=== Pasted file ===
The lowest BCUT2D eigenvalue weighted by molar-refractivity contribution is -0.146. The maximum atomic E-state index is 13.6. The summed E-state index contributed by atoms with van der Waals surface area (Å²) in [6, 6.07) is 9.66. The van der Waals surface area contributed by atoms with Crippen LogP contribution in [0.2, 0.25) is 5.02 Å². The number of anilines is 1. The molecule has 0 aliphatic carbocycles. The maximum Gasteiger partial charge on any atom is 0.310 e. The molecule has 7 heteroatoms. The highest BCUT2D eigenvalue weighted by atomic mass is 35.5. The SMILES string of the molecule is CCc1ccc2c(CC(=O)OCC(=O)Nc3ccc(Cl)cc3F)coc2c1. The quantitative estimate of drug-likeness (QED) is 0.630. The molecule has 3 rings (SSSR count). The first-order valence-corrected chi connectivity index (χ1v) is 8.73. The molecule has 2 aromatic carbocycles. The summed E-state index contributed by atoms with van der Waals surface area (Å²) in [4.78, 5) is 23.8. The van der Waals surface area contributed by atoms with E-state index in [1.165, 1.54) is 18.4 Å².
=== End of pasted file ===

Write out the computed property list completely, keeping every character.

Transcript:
The lowest BCUT2D eigenvalue weighted by molar-refractivity contribution is -0.146. The maximum atomic E-state index is 13.6. The summed E-state index contributed by atoms with van der Waals surface area (Å²) in [6, 6.07) is 9.66. The van der Waals surface area contributed by atoms with Crippen LogP contribution in [0.2, 0.25) is 5.02 Å². The number of anilines is 1. The molecule has 0 aliphatic carbocycles. The maximum Gasteiger partial charge on any atom is 0.310 e. The molecule has 7 heteroatoms. The highest BCUT2D eigenvalue weighted by atomic mass is 35.5. The SMILES string of the molecule is CCc1ccc2c(CC(=O)OCC(=O)Nc3ccc(Cl)cc3F)coc2c1. The quantitative estimate of drug-likeness (QED) is 0.630. The molecule has 3 rings (SSSR count). The first-order valence-corrected chi connectivity index (χ1v) is 8.73. The molecule has 2 aromatic carbocycles. The summed E-state index contributed by atoms with van der Waals surface area (Å²) in [4.78, 5) is 23.8. The van der Waals surface area contributed by atoms with E-state index in [1.165, 1.54) is 18.4 Å².